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Penile Injury

Penile injury is rare. Very occasionally penile amputation - either self-inflicted or a "Bobbit" type injury will be encountered, and re-suture of the penis can be attempted in a specialised plastic surgical unit. Damage to the erect penis during sexual activity, so-called "fractured penis", is however more common.

Anatomy, Physiology And Pathology Of The Fractured Penis

Most of the bulk of the penis is made up of the erectile tissue - three tubes full of (usually) empty sinusoids and blood vessels. There are two large tubes called the corpora cavernosum, one on each side, and a thinner tube called the corpus spongiosum which surrounds the urethra in the midline dorsally. The erectile tissue is contained by thick coats of fibrous tissue with significant elastic properties - this tissue will normally withstand the very significant pressure that is generated from within caused the increased blood flow during an erection.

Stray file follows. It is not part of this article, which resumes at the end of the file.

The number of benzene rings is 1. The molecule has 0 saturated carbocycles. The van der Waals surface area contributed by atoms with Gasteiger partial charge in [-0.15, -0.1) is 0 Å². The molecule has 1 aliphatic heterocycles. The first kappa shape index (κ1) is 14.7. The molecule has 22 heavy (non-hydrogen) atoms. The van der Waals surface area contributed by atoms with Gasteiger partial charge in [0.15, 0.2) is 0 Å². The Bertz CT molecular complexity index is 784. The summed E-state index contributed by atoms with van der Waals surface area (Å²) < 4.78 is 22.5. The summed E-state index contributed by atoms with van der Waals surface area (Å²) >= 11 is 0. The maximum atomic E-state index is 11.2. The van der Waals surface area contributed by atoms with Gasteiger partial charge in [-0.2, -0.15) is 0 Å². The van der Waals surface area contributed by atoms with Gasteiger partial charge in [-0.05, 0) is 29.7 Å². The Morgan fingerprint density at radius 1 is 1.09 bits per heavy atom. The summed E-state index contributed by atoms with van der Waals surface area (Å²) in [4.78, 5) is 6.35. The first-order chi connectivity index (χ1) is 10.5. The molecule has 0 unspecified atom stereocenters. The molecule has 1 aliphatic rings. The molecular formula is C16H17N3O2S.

During sexual activity the penis, and in particular the corpora, are subjected to significant buckling forces. Normally these forces are resisted, but if the force is excessive, perhaps during vigorous and mistimed intercourse, the corpora will tear or "fracture".

Symptoms And Signs

When the penis fractures there is frequently an audible "crack" heard by both partners. The penis becomes flaccid, painful and bruised.


Treatment is surgical, and performed as soon as possible. Delayed treatment has been employed but usually results in scar tissue forming at the site of the damage to the corpora which causes a subsequent bend in the erection (see Peyronies disease). Conservative treatment also results in painful erections during the healing phase, unless they are suppressed by anti-androgens.

The penis should be explored under general anaesthetic through a subcoronal de-gloving incision. The tear in the corpora can usually be easily identified and is repaired with a slowly dissolving absorbable suture such as PDS. Any haematoma is evacuated and the incision is sewn up with a rapidly absorbable suture such as vicryl rapide.


The results of surgical treatment are excellent from both a cosmetic and functional point of view.

By Mr Michael Foster DM FRCS (Urol)